Cardoso F.F.,Embrapa Southern Region Animal Husbandry | Tempelman R.J.,Michigan State University
Journal of Animal Science | Year: 2012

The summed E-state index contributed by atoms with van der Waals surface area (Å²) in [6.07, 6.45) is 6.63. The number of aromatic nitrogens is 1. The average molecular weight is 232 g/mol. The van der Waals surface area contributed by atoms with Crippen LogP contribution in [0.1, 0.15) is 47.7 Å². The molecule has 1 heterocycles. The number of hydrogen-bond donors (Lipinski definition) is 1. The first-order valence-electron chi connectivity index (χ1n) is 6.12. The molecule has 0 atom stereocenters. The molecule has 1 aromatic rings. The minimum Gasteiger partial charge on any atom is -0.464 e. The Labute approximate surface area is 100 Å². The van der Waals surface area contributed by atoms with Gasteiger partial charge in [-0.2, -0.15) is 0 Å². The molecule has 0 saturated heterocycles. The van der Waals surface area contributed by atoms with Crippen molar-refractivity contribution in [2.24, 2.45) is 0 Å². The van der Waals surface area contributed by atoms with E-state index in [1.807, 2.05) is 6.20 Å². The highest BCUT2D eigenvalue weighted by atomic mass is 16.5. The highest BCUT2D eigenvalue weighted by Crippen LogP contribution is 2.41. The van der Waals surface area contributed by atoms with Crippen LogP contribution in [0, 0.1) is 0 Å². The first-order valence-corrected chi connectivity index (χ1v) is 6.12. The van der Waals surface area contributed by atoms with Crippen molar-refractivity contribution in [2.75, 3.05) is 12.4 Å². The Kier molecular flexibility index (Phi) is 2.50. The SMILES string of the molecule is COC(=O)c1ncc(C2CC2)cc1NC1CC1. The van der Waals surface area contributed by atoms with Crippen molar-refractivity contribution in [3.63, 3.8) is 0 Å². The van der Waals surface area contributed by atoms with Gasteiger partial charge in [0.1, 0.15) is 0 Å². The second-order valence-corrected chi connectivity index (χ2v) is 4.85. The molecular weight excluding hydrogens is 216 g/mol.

The objectives of this work were to assess alternative linear reaction norm (RN) models for genetic evaluation of Angus cattle in Brazil. That is, we investigated the interaction between genotypes and continuous descriptors of the environmental variation to examine evidence of genotype by environment interaction (G×E) in post-weaning BW gain (PWG) and to compare the environmental sensitivity of national and imported Angus sires. Data were collected by the Brazilian Angus Improvement Program from 1974 to 2005 and consisted of 63,098 records and a pedigree file with 95,896 animals. Six models were implemented using Bayesian inference and compared using the Deviance Information Criterion (DIC). The simplest model was M1, a traditional animal model, which showed the largest DIC and hence the poorest fit when compared with the 4 alternative RN specifications accounting for G×E. In M2, a 2-step procedure was implemented using the contemporary group posterior means of M1 as the environmental gradient, ranging from -92.6 to +265.5 kg. Moreover, the benefits of jointly estimating all parameters in a 1-step approach were demonstrated by M3. Additionally, we extended M3 to allow for residual heteroskedasticity using an exponential function (M4) and the best fitting (smallest DIC) environmental classification model (M5) specification. Finally, M6 added just heteroskedastic residual variance to M1. Heritabilities were less at harsh environments and increased with the improvement of production conditions for all RN models. Rank correlations among genetic merit predictions obtained by M1 and by the best fitting RN models M3 (homoskedastic) and M5 (heteroskedastic) at different environmental levels ranged from 0.79 and 0.81, suggesting biological importance of G×E in Brazilian Angus PWG. These results suggest that selection progress could be optimized by adopting environment-specific genetic merit predictions. The PWG environmental sensitivity of imported North American origin bulls (0.046 ± 0.009) was significantly larger (P < 0.05) than that of local sires (0.012 ± 0.013). Moreover, PWG of progeny of imported sires exceeded that of native sires in medium and superior production levels. On the other hand, Angus cattle locally selected in Brazil tended to be more robust to environmental changes and hence be more suitable when production environments for potential progeny is uncertain. © 2012 American Society of Animal Science. All rights reserved.